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Listening for Life
Thomas R. Fletcher
"Do you search for alien life?"
That was the first question asked by a 12 year-old boy--part of a visiting school group at the National Radio Astronomy Observatory in Green Bank. The movie Contact and other entertainment forms prompt such speculation. However, NRAO (funded by the National Science foundation) is about much more than searching for alien life.
Radio astronomy is a branch of astronomy in which celestial objects are studied by examining their emission of radio-magnetic radiation. It is a fairly recent science, with its earliest roots only going back to the 1930's. It was then that a researcher for Bell Laboratories, Karl G. Jansky, discovered a source of extraterrestrial radio waves originating near the center of the Milky Way Galaxy.
Grote Reber, an astronomer and radio engineer, is largely responsible for the development of radio astronomy. Prompted by Jansky's discovery, Reber built the world's first radio telescope in 1937. He did it right in his backyard in Wheaton, Illinois. The 31-foot in diameter, bowl-shaped telescope must have presented quite a backyard sight. I'm sure it provoked some strange looks and speculation by his neighbors. Why was 31-foot diameter the size chosen? His building project was limited by the length of the boards he could obtain at the local hardware store. Mr. Reber's invention served as the world's only radio telescope until after World War Two. Mr. Reber's telescope is now on display by the entrance to NRAO.
The new science of radio astronomy actually extended the range of astronomical observation beyond optical limitations. The cosmic radio emissions, so far as is known, arise from completely natural processes, and has allowed a mapping of our universe using those radio emissions.
Of course, the subject of extraterrestrial life grips the interest of many, and the Green Bank facilities have been used for that purpose. In fact, the SETI group (Search for Extra-Terrestrial Intelligence) completed a four-year project at Green Bank and has now moved its research to the Arecibo facility in Puerto Rico. SETI was started by NASA (National Aeronautics and Space Administration) in 1992. The foundation for SETI's work was laid by astronomer Frank Drake's radio survey of the stars competed in 1960 at the Green Bank NRAO facility. SETI has since completed many such star-mappings. SETI's goal is to examine the radio emissions coming from the nearest 1,000 stars that most resemble our sun.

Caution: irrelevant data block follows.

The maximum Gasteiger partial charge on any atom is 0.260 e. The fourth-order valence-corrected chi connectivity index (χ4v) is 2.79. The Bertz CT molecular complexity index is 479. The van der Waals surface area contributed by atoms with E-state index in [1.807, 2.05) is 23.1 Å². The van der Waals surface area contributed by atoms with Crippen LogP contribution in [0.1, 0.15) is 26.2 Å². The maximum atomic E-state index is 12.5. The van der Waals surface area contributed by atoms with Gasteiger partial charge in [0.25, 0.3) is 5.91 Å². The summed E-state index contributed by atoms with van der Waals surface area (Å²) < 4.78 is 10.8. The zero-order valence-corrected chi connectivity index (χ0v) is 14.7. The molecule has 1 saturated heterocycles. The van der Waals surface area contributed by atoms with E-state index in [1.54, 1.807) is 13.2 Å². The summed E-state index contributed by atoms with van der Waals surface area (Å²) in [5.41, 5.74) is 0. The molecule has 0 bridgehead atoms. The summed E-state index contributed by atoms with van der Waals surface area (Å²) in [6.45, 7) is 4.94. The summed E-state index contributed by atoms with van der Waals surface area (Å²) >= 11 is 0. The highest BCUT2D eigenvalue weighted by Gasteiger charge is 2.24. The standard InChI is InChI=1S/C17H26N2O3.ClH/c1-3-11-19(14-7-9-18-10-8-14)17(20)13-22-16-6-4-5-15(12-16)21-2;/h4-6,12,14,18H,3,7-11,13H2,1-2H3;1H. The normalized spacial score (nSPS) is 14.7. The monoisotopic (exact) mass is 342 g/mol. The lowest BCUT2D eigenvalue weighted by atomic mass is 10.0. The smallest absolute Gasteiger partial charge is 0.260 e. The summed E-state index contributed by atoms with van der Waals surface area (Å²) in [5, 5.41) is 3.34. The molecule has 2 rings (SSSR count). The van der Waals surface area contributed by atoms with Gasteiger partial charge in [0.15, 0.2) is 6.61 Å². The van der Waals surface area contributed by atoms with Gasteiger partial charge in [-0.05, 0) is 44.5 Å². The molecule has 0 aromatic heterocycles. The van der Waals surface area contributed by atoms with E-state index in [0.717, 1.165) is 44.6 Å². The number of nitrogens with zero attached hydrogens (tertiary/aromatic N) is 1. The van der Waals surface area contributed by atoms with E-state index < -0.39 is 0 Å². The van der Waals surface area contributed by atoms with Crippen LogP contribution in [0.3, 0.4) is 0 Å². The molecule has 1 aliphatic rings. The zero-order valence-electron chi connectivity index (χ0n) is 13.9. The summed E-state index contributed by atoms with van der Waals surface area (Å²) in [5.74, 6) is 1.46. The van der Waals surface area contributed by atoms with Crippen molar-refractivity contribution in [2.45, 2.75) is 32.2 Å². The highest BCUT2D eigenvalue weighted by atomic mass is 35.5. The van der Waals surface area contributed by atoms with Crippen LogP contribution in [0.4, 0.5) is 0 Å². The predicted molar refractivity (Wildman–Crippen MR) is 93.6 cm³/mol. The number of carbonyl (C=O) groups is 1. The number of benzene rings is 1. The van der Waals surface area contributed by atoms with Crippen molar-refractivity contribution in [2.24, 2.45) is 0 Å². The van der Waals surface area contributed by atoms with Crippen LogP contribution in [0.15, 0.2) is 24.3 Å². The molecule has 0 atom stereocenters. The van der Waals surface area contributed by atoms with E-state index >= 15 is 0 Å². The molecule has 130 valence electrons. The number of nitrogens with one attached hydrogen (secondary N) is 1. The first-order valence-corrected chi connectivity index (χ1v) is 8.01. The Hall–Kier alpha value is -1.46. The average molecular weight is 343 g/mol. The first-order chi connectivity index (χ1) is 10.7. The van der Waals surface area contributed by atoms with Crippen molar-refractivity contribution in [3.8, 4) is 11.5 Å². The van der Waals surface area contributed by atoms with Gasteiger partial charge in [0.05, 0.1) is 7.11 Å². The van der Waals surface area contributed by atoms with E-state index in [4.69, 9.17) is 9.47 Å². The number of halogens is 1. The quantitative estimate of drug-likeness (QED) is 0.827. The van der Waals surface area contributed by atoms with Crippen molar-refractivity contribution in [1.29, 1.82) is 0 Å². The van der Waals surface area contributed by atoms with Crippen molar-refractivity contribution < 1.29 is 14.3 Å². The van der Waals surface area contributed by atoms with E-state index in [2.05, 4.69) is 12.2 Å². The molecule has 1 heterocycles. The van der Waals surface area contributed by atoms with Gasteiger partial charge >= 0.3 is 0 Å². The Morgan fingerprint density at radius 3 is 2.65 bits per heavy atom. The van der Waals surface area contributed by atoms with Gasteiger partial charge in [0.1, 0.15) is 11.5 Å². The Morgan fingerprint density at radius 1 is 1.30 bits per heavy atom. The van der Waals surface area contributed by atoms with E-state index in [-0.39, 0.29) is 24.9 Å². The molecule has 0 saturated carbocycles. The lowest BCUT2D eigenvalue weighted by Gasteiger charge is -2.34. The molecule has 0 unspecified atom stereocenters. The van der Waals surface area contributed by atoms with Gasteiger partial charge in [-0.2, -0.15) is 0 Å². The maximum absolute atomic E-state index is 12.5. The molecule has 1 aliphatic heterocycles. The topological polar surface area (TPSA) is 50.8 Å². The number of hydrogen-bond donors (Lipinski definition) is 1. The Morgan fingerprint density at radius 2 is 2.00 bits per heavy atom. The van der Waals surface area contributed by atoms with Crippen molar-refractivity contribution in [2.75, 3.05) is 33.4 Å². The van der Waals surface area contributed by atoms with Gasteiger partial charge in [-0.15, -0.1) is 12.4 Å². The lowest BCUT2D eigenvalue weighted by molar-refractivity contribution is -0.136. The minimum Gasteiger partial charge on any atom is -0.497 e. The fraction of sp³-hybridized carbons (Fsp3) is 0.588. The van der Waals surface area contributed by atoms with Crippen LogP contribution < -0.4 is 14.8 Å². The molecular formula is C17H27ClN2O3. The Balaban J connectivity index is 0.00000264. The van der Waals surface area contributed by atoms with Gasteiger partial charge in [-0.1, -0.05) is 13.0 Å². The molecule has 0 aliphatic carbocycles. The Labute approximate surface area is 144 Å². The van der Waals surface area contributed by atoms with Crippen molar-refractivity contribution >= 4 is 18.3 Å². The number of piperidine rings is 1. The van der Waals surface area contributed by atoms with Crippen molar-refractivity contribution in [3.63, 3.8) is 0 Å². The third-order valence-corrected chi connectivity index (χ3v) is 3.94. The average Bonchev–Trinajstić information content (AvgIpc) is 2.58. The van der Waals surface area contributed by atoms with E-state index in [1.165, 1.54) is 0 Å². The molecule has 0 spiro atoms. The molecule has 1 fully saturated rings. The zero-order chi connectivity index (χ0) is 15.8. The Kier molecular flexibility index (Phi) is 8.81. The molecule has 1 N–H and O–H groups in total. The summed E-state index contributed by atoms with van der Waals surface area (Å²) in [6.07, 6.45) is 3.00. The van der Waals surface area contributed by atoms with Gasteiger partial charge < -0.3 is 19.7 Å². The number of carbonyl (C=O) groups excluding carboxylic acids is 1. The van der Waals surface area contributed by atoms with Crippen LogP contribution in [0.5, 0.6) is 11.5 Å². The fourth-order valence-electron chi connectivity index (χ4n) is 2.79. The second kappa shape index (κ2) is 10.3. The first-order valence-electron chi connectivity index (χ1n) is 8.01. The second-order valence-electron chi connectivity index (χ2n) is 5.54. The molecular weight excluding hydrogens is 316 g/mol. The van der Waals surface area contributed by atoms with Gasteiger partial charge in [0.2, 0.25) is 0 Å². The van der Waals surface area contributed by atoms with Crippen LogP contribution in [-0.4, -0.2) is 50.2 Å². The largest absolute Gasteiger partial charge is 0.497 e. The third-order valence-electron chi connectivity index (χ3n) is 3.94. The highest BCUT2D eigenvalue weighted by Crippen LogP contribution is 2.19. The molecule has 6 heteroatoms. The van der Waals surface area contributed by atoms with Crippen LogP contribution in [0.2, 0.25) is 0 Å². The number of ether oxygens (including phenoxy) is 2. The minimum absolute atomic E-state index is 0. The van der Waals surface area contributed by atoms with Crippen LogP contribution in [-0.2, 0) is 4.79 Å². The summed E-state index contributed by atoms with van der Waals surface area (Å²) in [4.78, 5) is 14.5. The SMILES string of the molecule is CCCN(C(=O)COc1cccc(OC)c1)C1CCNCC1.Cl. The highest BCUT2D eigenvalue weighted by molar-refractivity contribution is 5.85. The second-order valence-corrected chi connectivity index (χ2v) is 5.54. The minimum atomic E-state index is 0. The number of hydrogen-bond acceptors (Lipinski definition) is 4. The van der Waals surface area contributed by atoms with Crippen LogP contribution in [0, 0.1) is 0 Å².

Realistically speaking, the odds of discovering extraterrestrial life using this technology is fairly slim. The life forms would have to have been using radio and have been sending out a signal to be received. The Green Bank facility is primarily concerned with studying the naturally occurring radio signals of our universe, SETI is searching for manufactured signals.
The National Radio Astronomy Observatory was established in 1956. The Green Bank site in Deer Creek Valley was the first National Radio Astronomy Observatory facility. It was chosen for several reasons. A low population meant little radio interference. Surrounded by National Forest land, future population growth would always be limited. The mountains form a ring around the valley, creating a natural bowl-shape, blocking out man-made radio signals. Today the site hosts several working radio telescopes ranging in size from 40-foot in diameter to the 140-foot equatorially-mounted telescope. There are three 85-foot telescopes, which are often linked together and used as an interferometer (combining the signals received from all three so they act as one large telescope).
Then there is the big boy, The Robert C. Byrd Green Bank Telescope, the GBT, or as it is sometimes called the Great Big Telescope. Its dish is 100 by 110 meters and is the world's largest fully steerable radio telescope. The dish is larger than two side-by-side football fields–and seems to dwarf even the surrounding mountains. It is composed of 2004 panels, each corner-mounted on actuators that allow the panel positions to be adjusted, changing the dish configuration. A wheel and track design allows the 16,000,000 pound telescope the mobility to take in the entire sky above five degrees elevation. The receiver arm of the GBT stands higher than the Statue of Liberty.
There are 115 people who work at the facility, only 12 of which are astronomers. During the course of a year, however, up to 250 astronomers from all over the world use the Green Bank facility.
Located about 30 miles north of Marlinton on Route 92/28, the Green Bank site is a leading center for the growing science of radio astronomy. The site is open for daily tours in summer (Memorial Day – Labor Day) hours are daily 8:30 AM – 7:00 PM. Free public tours start at the top of each hour 9 AM – 5 PM. Fall hours, starting the Tuesday after Labor Day though October, open Wednesday – Sunday 8:30 AM – 7 PM. Winter & Spring Hours: November through the Friday before Memorial Day Wednesday – Sunday 10 AM – 5 PM. There are no limitations on simple film photography. However, advanced electronic and digital cameras are prohibited as they cause “radio pollution” that can ruin the data being collected by scientists. A trip to the Green Bank site makes a great family outing and the scenery along the way is gorgeous.
Tours begin with a brief lecture on the purpose and function of the observatory. A brief film then delves a little deeper into those same matters. A bus tour of the telescopes is then given. Tours are free, on an individual basis. Group tours can be arranged, for a fee. School groups are exempt from these fees.
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Text and Photos Copyright Thomas R. Fletcher / PROSE AND PHOTOS